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    What the Greater Bay Area development means for flyers
    The continued development of the Greater Bay Area will help Cathay Pacific serve millions more travellers on the Chinese Mainland
     Hong Kong-Zhuhai-Macao Bridge. Hero image credit: Anthony Wallace / AFP / Getty Images
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    There’s a new acronym in town: GBA, or Greater Bay Area . More commonly known as the Pearl River Delta, it refers to the cluster of nine cities in China’s Guangdong province plus the Special Administrative Regions (SARs) of Hong Kong and Macao. Spread across 56,000 square kilometres, the GBA has become a thriving industrial, technological, financial and logistics powerhouse that’s home to nearly 70 million people.

    In February 2019, the Chinese government published its blueprint for the region, underlining the importance of Hong Kong as one of its critical transport and logistics hubs.

    These developments have already had a major impact. A number of important recent openings include the extension of the high-speed rail service from the Chinese Mainland to Hong Kong and the new Hong Kong-Zhuhai-Macao Bridge (HZMB), which has opened up the western part of Guangdong, reducing the time it takes shipments to get to Hong Kong from a whole day to a few hours.

    For people flying out of Hong Kong, transport time is even quicker – the journey from Zhuhai to Hong Kong is around 45 minutes, while it’s quicker for those based in Shenzhen’s Futian district to get to Hong Kong International Airport (HKIA) than Shenzhen’s own Bao’an International Airport.

    Speaking at the Business Check-in Forum in February, Cathay Pacific’s Chief Executive Officer, Rupert Hogg, said: ‘We want to work with the government, the airport and aviation authorities, and everyone to make it easy for people to get into the Greater Bay Area and out from it. We will keep building our network – not just our big hub and spoke air network with the rest of the world, but also to every point in the GBA.’

    A map of Greater Bay Area

    Hong Kong is not the Greater Bay Area’s sole hub; and the region’s development also means increased competition between Cathay Pacific and HKIA and the developing airports in the region, particularly Shenzhen and Guangzhou, and their rapidly growing airlines, including China Southern, Hainan Airlines and Shenzhen Airlines.

    Patricia Hwang, Cathay Pacific’s General Manager Sales and Distribution Hong Kong and GBA, says: ‘Cathay Pacific will be able to thrive as competition increases. As an airline, we have a basket of advantages. First and foremost are our network and frequencies. We operate around 110 flights to North America each week, with multiple frequencies to the main centres. That’s a key strength.’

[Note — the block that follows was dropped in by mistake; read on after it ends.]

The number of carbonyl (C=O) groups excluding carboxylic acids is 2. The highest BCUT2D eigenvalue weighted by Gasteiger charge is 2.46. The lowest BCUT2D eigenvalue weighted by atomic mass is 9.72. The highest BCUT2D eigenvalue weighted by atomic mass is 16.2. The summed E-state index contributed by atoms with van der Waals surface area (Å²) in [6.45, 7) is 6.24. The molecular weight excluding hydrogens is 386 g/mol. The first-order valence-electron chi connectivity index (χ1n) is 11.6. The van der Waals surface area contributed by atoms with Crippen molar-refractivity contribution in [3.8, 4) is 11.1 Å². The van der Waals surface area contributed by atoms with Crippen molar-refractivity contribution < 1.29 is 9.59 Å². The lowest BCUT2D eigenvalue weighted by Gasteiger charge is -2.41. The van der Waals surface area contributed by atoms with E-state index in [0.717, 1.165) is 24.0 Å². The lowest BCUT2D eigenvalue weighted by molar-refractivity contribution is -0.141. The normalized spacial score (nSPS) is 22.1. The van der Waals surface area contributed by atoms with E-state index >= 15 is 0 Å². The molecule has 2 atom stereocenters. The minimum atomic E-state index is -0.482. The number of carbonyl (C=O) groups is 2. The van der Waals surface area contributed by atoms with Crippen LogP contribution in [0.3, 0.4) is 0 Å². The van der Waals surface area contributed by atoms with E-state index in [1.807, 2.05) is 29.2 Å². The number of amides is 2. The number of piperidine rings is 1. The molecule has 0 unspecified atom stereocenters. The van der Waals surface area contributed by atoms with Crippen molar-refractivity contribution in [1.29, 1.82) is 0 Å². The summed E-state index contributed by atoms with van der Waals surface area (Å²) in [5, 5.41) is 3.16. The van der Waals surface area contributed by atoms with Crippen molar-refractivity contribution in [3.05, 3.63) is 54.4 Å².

That is on top of strengthening the network of 220 destinations – with 10 new cities added in 2018 not previously served by Hong Kong. These were typically global fintech centres with an additional leisure element, such as Dublin and Brussels.

    Hwang adds: ‘There is the efficiency and seamlessness of the airport experience at Hong Kong. The other GBA airports have good hardware in terms of grand buildings and so forth, but the soft side – the flows, efficiency and overall passenger experience – gives us a real advantage.’

    This is reflected by HKIA winning Best Airport for Transit Passengers in the 2018 SkyTrax Awards. General Manager Airport Service Delivery Patrick Yu says: ‘While it’s an award for HKIA, we are the biggest airline group at the airport. So you are talking about our airlines, and we should be proud of that.’

    High-speed rail

    Credits: Weiquan / Shutterstock

    Another aspect of the airport’s connectivity is its transport links, the most visible of which are the HZMB and ferries from across the Pearl River Delta. ‘We are aligned with the Airport Authority in supporting Hong Kong as a hub,’ says Hogg. ‘We launched new routes and will continue to do so to support the hub – and we will make it multi-modal with the new connectivity to the region.’

    We will hear the term ‘multi-modal’ a lot in the future. It means using the various transport options across the GBA – road, rail and sea – which will help customers start their journeys on Cathay Pacific closer to home. So far, this has included bundling fares and ferry trips through codeshares with ferry companies for trips from Guangzhou, Humen, Macao, Nansha, Shenzhen, Zhongshan and Zhuhai.

    Some of these ports also offer upstream check-in to make travel to HKIA and beyond more straightforward and contained in a single booking. There is also a desk at the new high-speed rail station in West Kowloon that allows travellers arriving from the Greater Bay Area to do in-town check-in or transfer to the Hong Kong Airport Express .

    ‘These are already seamless connections for people coming in from the GBA, and we will keep looking at how we can do more and better,’ says Hwang. ‘From the commercial side, we are trying to have joined-up fare products for customers.’

    This includes a new initiative that gives GBA customers – depending on cabin class – a QR code with bookings that lets them board a coach or Skylimo from Zhuhai to cross the HZMB to HKIA. By 2021, when a new spur of the bridge is complete, passengers will be taken from check-in at Zhuhai directly to HKIA airside within 45 minutes.

    At the Leadership Conference, Chief Customer and Commercial Officer Paul Loo said: ‘Our competitors in the GBA are growing in strength and quality, but because of our brand, history and expertise around the world, we feel we are in the best position.’

    Hero image credit: Anthony Wallace / AFP / Getty Images

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